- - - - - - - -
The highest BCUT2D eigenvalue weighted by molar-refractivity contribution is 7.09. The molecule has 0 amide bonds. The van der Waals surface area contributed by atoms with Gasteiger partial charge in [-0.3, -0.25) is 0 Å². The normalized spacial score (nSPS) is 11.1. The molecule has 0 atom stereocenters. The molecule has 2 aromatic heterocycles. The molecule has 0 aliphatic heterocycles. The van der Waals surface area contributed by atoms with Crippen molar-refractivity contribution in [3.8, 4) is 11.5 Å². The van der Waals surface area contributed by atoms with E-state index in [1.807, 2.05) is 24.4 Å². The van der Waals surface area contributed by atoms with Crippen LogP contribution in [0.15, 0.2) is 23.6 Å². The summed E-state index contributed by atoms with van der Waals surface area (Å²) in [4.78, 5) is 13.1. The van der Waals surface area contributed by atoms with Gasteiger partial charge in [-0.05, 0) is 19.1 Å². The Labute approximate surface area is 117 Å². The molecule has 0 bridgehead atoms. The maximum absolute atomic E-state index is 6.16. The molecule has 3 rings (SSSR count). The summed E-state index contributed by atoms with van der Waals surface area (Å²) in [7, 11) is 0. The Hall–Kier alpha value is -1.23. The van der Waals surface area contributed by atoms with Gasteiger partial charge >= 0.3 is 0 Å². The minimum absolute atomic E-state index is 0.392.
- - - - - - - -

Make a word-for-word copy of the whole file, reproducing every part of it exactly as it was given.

The highest BCUT2D eigenvalue weighted by molar-refractivity contribution is 7.09. The molecule has 0 amide bonds. The van der Waals surface area contributed by atoms with Gasteiger partial charge in [-0.3, -0.25) is 0 Å². The normalized spacial score (nSPS) is 11.1. The molecule has 0 atom stereocenters. The molecule has 2 aromatic heterocycles. The molecule has 0 aliphatic heterocycles. The van der Waals surface area contributed by atoms with Crippen molar-refractivity contribution in [3.8, 4) is 11.5 Å². The van der Waals surface area contributed by atoms with E-state index in [1.807, 2.05) is 24.4 Å². The van der Waals surface area contributed by atoms with Crippen LogP contribution in [0.15, 0.2) is 23.6 Å². The summed E-state index contributed by atoms with van der Waals surface area (Å²) in [4.78, 5) is 13.1. The van der Waals surface area contributed by atoms with Gasteiger partial charge in [-0.05, 0) is 19.1 Å². The Labute approximate surface area is 117 Å². The molecule has 0 bridgehead atoms. The maximum absolute atomic E-state index is 6.16. The molecule has 3 rings (SSSR count). The summed E-state index contributed by atoms with van der Waals surface area (Å²) in [7, 11) is 0. The Hall–Kier alpha value is -1.23. The van der Waals surface area contributed by atoms with Gasteiger partial charge >= 0.3 is 0 Å². The minimum absolute atomic E-state index is 0.392.